June 29, 2021
Ah, Poirot. Hercule Poirot, that is (are there other Poirots? If so, I feel for them). I know that with many books, shows, films, poems, and sculptures, some may feel a Poirot overload at times – and this isn’t even to mention the many, many, Poirot imitations and bowdlerizations. But I still love the egg-shaped Belgian, in book and movie and TV show form. Thank you Mrs. Christie! Somedays, dipping back into a Poirot yarn is just the relief a long day needs. Especially when Poirot starts hitting the sweet liqueurs (you could probably guess this), which I’ll admit also loving, probably a rarity among English speakers in his day (well, the day his adventures were set within, that is), though hopefully something not as rare today, with our lucky-for-us wider palate of bar bottle resources and consumption. Hopefully! Anyway, this is all to say, I was re-reading the classic Poirot book Mrs. McGinty’s Dead, which has it all – a murder, a perhaps wronged potential murderer, small town England townies, historical murders, more murders, and very tight patent-leather shoes. Plus: well-groomed mustaches of course! And, a wonderful listing of Poirot’s fav sweet tipples, and beer.
Poirot pressed his guest with refreshments. A grenadine? Crème de Menthe? Benedictine? Crème de Cacao…
At this moment George entered with a tray on which was a whisky bottle and a siphon. “Or beer if you prefer it, sir?” he murmured to the visitor.
Superintendent Spence’s large red face lightened.
“Beer for me,” he said.
Poirot was left to wonder once more at the accomplishments of George. He himself had had no idea that there was beer in the flat and it seemed incomprehensible to him that it could be preferred to a sweet liqueur.
When Spence had his foaming tankard, Poirot poured himself out a tiny glass of gleaming green crème de menthe.
–Agatha Christie, Mrs. McGinty’s Dead
March 19, 2021
You ever wake up and think to yourself as the mists of Morpheus (hahaha, that’s deep yo) roll away from your ever-loving brain, “what I really want to do today is have a Stinger?” I’m sure you, as most, do. Because, though this might be too, oh, lace-doily-y for many at first glance (crème de menthe not having that renaissance that many liquids have been having oh these last 20 odd years), when that “many,” or most of many at least, realize the hefty shot of brandy this is based on, one hopes they take a second look, realize not every drink needs like 6 or 10 obscurities to be tasty, then follows that up with a realization that maybe some of those lace-doily lovers had a good idea of a good drink, and then these smart people make one of these, love it, and at a future date go through the morning ritual described above. At that point, the only question is: at what point in the day should you have said Stinger? And the answer is: right now, friend, right now.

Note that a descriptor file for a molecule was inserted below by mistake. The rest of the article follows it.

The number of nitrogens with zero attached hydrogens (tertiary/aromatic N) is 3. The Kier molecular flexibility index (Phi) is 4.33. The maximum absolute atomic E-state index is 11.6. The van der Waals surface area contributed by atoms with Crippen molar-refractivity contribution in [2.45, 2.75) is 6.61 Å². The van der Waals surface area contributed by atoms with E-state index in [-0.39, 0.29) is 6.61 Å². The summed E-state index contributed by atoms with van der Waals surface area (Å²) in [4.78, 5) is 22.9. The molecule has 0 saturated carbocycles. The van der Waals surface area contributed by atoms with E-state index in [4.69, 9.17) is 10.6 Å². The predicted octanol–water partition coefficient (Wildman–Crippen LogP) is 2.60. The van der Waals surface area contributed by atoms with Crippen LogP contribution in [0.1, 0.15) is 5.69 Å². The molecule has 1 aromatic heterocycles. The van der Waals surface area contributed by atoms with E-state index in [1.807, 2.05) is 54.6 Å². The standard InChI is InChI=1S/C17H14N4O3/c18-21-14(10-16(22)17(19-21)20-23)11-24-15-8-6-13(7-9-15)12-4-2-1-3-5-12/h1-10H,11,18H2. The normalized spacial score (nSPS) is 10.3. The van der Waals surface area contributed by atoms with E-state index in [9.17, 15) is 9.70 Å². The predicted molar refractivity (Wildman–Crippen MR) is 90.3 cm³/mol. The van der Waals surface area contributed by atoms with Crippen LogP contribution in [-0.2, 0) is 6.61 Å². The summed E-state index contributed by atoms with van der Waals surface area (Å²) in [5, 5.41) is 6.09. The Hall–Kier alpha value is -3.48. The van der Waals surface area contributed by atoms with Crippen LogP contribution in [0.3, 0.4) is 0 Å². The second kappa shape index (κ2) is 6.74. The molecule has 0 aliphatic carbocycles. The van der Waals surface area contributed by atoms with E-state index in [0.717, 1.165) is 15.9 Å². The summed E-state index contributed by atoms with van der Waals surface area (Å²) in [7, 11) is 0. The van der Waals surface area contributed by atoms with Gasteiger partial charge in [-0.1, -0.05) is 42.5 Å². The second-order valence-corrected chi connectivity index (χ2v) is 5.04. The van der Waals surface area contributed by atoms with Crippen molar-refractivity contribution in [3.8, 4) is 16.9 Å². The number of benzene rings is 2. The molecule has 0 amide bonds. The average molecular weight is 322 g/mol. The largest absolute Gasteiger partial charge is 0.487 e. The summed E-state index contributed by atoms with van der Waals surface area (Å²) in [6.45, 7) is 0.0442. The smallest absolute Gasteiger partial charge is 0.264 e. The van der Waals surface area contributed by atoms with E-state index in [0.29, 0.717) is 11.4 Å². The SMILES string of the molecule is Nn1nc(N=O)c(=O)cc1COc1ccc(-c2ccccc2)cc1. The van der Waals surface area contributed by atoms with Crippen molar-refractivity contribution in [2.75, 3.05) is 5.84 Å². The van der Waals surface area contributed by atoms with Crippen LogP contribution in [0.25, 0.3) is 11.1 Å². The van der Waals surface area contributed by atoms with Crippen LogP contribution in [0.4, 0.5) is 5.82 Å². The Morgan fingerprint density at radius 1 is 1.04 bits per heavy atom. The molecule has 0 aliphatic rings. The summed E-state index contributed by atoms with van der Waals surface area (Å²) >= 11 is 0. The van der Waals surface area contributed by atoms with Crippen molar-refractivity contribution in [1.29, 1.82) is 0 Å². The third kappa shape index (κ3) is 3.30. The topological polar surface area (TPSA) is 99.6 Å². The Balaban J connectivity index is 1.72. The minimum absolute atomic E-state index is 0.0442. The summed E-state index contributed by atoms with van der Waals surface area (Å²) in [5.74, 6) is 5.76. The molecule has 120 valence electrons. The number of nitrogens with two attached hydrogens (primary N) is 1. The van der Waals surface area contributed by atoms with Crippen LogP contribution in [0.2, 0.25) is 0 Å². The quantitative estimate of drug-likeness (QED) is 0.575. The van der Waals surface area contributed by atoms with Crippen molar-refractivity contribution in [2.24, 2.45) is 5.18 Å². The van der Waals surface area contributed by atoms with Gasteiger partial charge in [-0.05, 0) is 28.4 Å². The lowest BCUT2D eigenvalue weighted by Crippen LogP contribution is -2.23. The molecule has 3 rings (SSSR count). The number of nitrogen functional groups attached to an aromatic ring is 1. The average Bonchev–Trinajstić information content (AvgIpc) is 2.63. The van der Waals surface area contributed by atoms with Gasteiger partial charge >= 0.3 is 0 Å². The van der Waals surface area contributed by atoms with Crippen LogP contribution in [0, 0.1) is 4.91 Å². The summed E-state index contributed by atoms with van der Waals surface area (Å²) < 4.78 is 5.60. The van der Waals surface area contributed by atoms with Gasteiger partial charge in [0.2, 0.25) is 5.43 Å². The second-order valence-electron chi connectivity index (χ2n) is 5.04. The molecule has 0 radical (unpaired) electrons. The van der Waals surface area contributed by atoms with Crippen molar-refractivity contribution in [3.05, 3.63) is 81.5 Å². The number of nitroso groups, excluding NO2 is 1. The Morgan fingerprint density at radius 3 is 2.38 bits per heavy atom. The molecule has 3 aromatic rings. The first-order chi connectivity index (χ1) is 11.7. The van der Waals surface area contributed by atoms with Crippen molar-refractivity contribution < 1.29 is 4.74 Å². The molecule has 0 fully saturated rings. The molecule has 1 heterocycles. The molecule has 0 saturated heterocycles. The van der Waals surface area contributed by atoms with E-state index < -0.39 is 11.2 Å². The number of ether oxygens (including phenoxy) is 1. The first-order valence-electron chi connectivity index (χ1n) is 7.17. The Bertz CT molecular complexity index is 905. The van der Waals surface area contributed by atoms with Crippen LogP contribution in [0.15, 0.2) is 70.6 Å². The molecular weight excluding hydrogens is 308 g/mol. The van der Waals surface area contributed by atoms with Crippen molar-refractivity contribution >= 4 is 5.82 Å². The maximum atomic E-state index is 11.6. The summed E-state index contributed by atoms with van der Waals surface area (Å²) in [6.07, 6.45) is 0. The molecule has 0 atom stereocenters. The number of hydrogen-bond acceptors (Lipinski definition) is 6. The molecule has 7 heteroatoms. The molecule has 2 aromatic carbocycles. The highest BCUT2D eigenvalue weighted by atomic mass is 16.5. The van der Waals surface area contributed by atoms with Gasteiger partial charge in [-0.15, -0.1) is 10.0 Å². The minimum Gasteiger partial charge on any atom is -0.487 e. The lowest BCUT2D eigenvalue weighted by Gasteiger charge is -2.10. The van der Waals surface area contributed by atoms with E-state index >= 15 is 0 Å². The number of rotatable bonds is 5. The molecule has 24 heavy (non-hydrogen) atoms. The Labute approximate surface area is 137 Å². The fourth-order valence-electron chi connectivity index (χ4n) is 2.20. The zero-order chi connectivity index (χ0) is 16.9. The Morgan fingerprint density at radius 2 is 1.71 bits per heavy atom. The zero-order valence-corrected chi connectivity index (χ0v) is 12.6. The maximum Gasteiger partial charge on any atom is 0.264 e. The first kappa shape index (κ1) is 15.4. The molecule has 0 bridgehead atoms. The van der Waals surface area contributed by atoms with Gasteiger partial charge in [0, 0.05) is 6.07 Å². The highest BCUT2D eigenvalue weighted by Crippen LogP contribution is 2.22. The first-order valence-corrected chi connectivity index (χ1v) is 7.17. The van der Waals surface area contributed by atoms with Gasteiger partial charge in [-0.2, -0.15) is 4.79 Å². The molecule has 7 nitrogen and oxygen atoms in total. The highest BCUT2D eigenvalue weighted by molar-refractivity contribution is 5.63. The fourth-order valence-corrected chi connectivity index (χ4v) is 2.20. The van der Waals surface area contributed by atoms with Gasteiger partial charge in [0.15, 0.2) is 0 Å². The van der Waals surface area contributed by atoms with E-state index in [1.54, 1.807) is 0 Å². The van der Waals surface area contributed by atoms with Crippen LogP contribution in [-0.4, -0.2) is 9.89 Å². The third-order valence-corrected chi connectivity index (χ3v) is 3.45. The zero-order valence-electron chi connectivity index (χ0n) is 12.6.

The Stinger (using the recipe from Dark Spirits)
Ice cubes or cracked ice (depending on if you’re stirring or shaking, see Step 1 below)
2-1/2 ounces brandy (or Cognac, if the bottle and desire and daring is nearby)
1/2 ounce white crème de menthe
1. Fill a cocktail shaker halfway full with ice cubes. Add the brandy and crème de menthe. Stir well, or shake. Honestly, I like to stir here, in traditionally manner. But, I also think this is one drink that needs to be well-chilled. So, do what’s best.
2. Strain the mix into a cocktail glass. Bee-lieve it!
February 25, 2020
Well, as I said recently (as I’m sure you recall), I’ve been reading a book every pulp, detective, mystery, American literature lover should read, The Giant Collection of the Continental Op. By dashing (okay, I’m not the first to say this) Dashiell Hammett, author of, well, if you don’t know I feel for you, cause the list includes some of the best works from last century (including The Maltese Falcon, The Thin Man, and The Glass Key, all seminal works of words), in this giant collection, you’ll find a huge host of stories featuring his un-named, pudgy (but tough), old-ish (but tough), work-a-day detective, and all keep the pace up, and often the body-count. A great read, I must say, so great that I had to have two Cocktail Talks from it. If you missed the first (the Golden Horseshoe Cocktail Talk) then go check it. This second one isn’t quite as drunk-y, and includes a lot of food. But I couldn’t miss it, cause it has the Continental Op drinking crème de menthe, which is both awesome and hard to picture.
Two men servants waited on us. There was a lot of food and all of it was well turned out. We are caviar, some sort of consume, sand dabs, potatoes and cucumber jelly, roast lamb, corn and string beans, asparagus, wild deck and hominy cakes, artichoke-and-tomato salad, and orange ice. We drank white wine, claret, Burgundy, coffee, and crème de menthe.